Recent conversations with students studying journalism and mass media give me hope. So do updates from college and university faculty members and reporters, editors and producers of our Alabama-based newspapers, TV newscasts and multimedia outlets.
As we’ve engaged with representatives of our Alabama Baptist schools and our state schools through our partnership with Alabama Press Association, we hear them speak of the importance of a trustworthy news source.
It’s comforting to know the ethics of professional journalism are being taught and embraced, to know the next generation grasps the importance of seeking truth, fact-checking and countering false rumors.
While the way news is shared continues to change, the foundational elements of accuracy, fairness, clarity and integrity should remain.
Another encouraging aspect we’ve discovered points to the value of relationships, something we as believers truly understand. No matter how often we study the latest trends in culture, we always circle back to the importance of authentic and consistent relationships. Relationships are built on trust, and trust is a precious commodity.
Research groups such as Knight, Pew and others continue to report how community newspapers and local TV stations (combined with the digital versions of each) outrank national news year after year.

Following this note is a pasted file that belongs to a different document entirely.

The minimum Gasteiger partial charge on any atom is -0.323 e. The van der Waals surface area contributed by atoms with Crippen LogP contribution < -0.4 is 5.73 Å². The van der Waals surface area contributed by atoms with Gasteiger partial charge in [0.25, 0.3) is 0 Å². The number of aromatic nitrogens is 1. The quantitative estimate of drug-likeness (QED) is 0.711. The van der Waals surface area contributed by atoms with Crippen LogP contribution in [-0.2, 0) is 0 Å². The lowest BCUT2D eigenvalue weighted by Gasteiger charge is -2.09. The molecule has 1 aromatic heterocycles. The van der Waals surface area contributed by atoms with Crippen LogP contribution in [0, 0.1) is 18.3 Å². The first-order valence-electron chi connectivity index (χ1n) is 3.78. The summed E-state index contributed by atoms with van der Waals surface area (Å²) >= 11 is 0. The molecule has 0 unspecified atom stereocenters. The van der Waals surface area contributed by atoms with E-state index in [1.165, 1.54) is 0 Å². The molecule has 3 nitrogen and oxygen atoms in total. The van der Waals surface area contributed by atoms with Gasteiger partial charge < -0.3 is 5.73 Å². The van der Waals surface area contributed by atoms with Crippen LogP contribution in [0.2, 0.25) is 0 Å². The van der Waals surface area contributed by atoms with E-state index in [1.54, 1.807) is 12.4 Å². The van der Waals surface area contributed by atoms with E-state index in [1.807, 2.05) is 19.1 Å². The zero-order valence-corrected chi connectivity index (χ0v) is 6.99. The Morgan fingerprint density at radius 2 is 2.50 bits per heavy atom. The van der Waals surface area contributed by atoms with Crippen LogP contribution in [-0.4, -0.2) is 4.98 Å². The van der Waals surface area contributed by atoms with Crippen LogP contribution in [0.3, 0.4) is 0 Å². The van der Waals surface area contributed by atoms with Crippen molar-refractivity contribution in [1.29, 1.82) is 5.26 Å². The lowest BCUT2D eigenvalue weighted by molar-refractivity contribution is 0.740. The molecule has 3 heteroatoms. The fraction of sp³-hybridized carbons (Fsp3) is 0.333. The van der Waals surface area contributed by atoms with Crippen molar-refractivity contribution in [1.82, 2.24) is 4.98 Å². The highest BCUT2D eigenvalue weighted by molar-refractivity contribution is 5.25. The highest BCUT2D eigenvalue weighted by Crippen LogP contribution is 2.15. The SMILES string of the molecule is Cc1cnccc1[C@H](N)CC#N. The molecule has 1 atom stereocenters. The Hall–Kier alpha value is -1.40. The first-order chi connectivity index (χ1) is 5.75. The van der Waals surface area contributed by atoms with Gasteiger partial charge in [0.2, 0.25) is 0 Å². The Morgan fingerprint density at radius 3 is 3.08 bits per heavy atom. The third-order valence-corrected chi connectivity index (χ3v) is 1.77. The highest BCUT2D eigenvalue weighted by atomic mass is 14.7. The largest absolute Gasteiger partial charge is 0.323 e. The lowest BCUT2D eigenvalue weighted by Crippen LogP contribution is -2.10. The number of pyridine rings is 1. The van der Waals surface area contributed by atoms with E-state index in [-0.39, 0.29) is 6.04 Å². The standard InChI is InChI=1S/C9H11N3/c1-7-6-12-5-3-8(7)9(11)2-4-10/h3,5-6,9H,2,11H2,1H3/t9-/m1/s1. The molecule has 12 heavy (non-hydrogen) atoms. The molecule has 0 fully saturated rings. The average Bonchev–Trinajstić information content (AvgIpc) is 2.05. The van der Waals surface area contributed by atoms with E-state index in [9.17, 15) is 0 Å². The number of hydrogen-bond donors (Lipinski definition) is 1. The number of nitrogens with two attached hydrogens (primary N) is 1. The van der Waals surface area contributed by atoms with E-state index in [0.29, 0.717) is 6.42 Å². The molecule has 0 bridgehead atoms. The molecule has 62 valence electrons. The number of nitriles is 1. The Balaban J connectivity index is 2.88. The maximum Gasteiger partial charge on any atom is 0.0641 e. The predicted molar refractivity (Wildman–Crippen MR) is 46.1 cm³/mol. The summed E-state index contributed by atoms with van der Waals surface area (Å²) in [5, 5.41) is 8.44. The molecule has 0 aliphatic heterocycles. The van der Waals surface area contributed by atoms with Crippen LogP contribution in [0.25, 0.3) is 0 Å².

According to the National Newspaper Association, a March survey by Susquehanna Polling and Research Inc. found local newspapers received high rankings when it comes to informing the reader in general (93% agreed), providing shopping and advertising information (81% agreed) and sharing local news (83% agreed).
While a growing number of national media sources have lost the trust of many consumers, we can be encouraged by the work taking place in our communities.
Local media sources aren’t perfect, but they truly care about the communities where they exist and are closer to the everyday lives of the people. This brings us back to trust and relationships because the people working to understand and report the news of the day are our neighbors. They are our friends and many times community leaders.
It might not always seem like it, but solid reporting is taking place across the state by media professionals who are working hard to follow the Society of Professional Journalists’ Code of Ethics: seek truth and report it, minimize harm, act independently and be accountable and transparent.
The Alabama Baptist is proud to be part of the trusted news sources. Our team also seeks ways to invest in the next generation as well as encourage our peers across the state.
The national outlets will come around soon if we help them understand how consumption of content created with motives outside the boundaries of traditional media ethics is harmful. It has the potential to create exaggerated fear, anger and hostility. It changes us.
Here are a couple of hints for determining if your preferred news source might need muting for a bit:
- If your blood pressure rises and stays elevated.
- If you know how the reporter sharing the information feels about the situation and/or if the reporter tells you how you should feel about the situation rather than strictly reporting the news with credible sources outside himself or herself.